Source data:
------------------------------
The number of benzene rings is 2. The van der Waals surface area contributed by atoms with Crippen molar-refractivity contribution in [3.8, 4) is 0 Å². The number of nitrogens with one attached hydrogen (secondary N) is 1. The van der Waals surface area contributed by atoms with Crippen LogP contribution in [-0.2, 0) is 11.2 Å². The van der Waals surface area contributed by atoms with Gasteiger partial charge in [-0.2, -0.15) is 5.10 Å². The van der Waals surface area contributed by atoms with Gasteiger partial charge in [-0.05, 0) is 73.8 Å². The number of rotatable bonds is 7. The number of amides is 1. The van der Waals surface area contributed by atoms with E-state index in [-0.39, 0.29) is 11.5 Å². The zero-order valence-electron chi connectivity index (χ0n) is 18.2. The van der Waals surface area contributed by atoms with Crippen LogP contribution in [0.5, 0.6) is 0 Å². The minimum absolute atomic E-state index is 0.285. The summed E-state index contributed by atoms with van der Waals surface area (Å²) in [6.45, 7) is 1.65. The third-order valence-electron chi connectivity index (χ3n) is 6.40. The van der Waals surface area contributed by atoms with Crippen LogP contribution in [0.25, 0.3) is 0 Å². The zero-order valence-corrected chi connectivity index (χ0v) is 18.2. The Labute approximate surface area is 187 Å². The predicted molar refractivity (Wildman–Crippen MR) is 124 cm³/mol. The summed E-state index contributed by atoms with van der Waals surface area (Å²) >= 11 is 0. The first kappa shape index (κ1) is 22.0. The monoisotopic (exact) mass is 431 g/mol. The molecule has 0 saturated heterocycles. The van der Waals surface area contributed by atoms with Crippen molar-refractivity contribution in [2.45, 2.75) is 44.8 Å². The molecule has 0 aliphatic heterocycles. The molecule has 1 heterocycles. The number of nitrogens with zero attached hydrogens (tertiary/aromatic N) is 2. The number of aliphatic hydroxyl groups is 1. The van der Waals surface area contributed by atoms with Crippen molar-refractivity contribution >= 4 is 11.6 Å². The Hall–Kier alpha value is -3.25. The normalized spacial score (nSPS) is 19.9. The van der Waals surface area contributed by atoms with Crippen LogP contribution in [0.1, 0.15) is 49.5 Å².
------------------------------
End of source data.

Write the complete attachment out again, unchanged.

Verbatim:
The number of benzene rings is 2. The van der Waals surface area contributed by atoms with Crippen molar-refractivity contribution in [3.8, 4) is 0 Å². The number of nitrogens with one attached hydrogen (secondary N) is 1. The van der Waals surface area contributed by atoms with Crippen LogP contribution in [-0.2, 0) is 11.2 Å². The van der Waals surface area contributed by atoms with Gasteiger partial charge in [-0.2, -0.15) is 5.10 Å². The van der Waals surface area contributed by atoms with Gasteiger partial charge in [-0.05, 0) is 73.8 Å². The number of rotatable bonds is 7. The number of amides is 1. The van der Waals surface area contributed by atoms with E-state index in [-0.39, 0.29) is 11.5 Å². The zero-order valence-electron chi connectivity index (χ0n) is 18.2. The van der Waals surface area contributed by atoms with Crippen LogP contribution in [0.5, 0.6) is 0 Å². The minimum absolute atomic E-state index is 0.285. The summed E-state index contributed by atoms with van der Waals surface area (Å²) in [6.45, 7) is 1.65. The third-order valence-electron chi connectivity index (χ3n) is 6.40. The van der Waals surface area contributed by atoms with Crippen LogP contribution in [0.25, 0.3) is 0 Å². The zero-order valence-corrected chi connectivity index (χ0v) is 18.2. The Labute approximate surface area is 187 Å². The predicted molar refractivity (Wildman–Crippen MR) is 124 cm³/mol. The summed E-state index contributed by atoms with van der Waals surface area (Å²) >= 11 is 0. The first kappa shape index (κ1) is 22.0. The monoisotopic (exact) mass is 431 g/mol. The molecule has 0 saturated heterocycles. The van der Waals surface area contributed by atoms with Crippen molar-refractivity contribution in [2.45, 2.75) is 44.8 Å². The molecule has 0 aliphatic heterocycles. The molecule has 1 heterocycles. The number of nitrogens with zero attached hydrogens (tertiary/aromatic N) is 2. The number of aliphatic hydroxyl groups is 1. The van der Waals surface area contributed by atoms with Crippen molar-refractivity contribution >= 4 is 11.6 Å². The Hall–Kier alpha value is -3.25. The normalized spacial score (nSPS) is 19.9. The van der Waals surface area contributed by atoms with Crippen LogP contribution in [0.1, 0.15) is 49.5 Å².